Swim vests or floaties: Use the same protection as you would in the pool. This should not be an exercise in danger. You want your child to feel capable in the water, not terrified. Just make sure the kind you choose allows a swimming position so your child can get that mask underwater. If you don’t mind being a little encumbered and you have one available, a large inner tube float attached to a rope is a great thing to drag along. Tired swimmers can take a break by holding on. We have even put our kids into the tube for the drag back to the beach.

Cameras: Everyone wants to get a picture of Junior snorkeling for their Facebook page. However, for the first few trips, you may want to keep your underwater camera under wraps. Your children will need your undistracted focus. Once they get the hang of it, snap away! Documenting the sea life and identifying later in the day is a great learning tool for the whole family.

Parent to Child Ratio

This depends on the age and swimming ability of the children. My family has a one to one ratio. This is perfect for us. Invariably, one kid will have a spaz out about salt water in the eyes or clearing a snorkel while the other will be going full speed to the next section of reef. Don’t dash the dreams of the reef lover by having to rein her in to deal with her screaming brother. You want to support those moments of delight when they happen.

We don’t always have the luxury of picking the days. Vacations are short enough–we should be in the water every day. However, calm waves, no offshore pull, and warm sunny skies that amplify the color down there are ideal if we can get it. Some days, we don’t push it. As an adult, would you enjoy snorkeling in rough and cloudy conditions? Neither would your kid.

As with any of the tasks we ask our children to do—learning to ride a bike, skiing, reading—repetition is key. Snorkeling is as good a place to teach perseverance as any, for parents as well. On our first snorkeling vacations, my children typically disliked the first day, mildly tolerated the second, and then loved it by the end of the trip. Hopefully, with the information in this article, you will skip some of the mistakes that made our first few days difficult.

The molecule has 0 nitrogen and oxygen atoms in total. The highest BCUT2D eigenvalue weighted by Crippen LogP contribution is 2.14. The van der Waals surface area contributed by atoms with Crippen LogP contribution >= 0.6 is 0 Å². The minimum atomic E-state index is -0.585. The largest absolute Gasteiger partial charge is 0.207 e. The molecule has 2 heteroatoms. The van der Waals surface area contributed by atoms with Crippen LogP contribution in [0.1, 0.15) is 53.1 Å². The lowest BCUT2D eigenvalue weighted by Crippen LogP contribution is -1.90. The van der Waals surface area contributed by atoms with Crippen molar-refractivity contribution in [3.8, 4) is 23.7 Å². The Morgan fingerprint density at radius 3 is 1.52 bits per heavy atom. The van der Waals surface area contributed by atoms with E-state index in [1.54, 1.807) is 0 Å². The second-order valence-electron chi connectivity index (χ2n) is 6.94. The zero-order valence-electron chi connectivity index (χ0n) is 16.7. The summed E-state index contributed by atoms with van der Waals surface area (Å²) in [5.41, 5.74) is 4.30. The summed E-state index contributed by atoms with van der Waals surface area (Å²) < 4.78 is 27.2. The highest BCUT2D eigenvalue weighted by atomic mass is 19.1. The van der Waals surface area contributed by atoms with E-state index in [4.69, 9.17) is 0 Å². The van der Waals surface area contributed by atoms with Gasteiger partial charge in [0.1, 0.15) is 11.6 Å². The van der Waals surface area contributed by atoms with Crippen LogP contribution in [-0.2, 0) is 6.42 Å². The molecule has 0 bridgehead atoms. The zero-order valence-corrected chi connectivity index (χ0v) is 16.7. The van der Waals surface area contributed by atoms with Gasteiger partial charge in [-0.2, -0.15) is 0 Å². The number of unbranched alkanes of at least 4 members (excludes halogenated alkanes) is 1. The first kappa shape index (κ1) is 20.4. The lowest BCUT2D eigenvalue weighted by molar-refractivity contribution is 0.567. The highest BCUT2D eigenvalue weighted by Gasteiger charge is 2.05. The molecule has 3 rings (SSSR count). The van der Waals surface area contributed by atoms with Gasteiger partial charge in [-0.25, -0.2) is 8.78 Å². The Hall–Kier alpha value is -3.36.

After all this preparation, what are we hoping for? For me, it was the first time I heard a squeal of delight from my daughter, who quite suddenly stopped her complaints about her mask and the cold, in order to take off after a simple yellow-tailed snapper. In that very second, a Whole New World™ (yup, now you are singing that song) opened up to my child. What was once a glass sheet of blue and grey turned into a fantastic realm full of color and life. My girl became a mermaid, a future diver, a marine lover, and a confident adventurer. The hidden bonus of family snorkeling: after all that work and fun, there is nothing better than your child passed out for an afternoon nap in a hammock, allowing mom and dad some well-earned rum-beverage-of-your-choice time. Go ahead, you deserve it!


Author description

Lisa K

About the author:Lisa is a U.S. based architect, wife of a diver, and mom of two future divers. She loves being Coral Beach Village's architect, because it gives her the chance to join two loves: design and the environment. When not working with tropical breezes and palms, she likes to hike and garden in her home state of Colorado.

2 Comments Added

add your reply
  1. Jim P February 10, 2015 |
    Thanks for the perspective and the information here. Being logical with our kids in a new and dynamic setting keeps the attention on the fun!
  2. Michele February 11, 2015 |
    Great advice Lisa, especially about spitting in your mask. Old diver's trick that has never failed me yet.

Leave a reply

This site uses Akismet to reduce spam. Learn how your comment data is processed.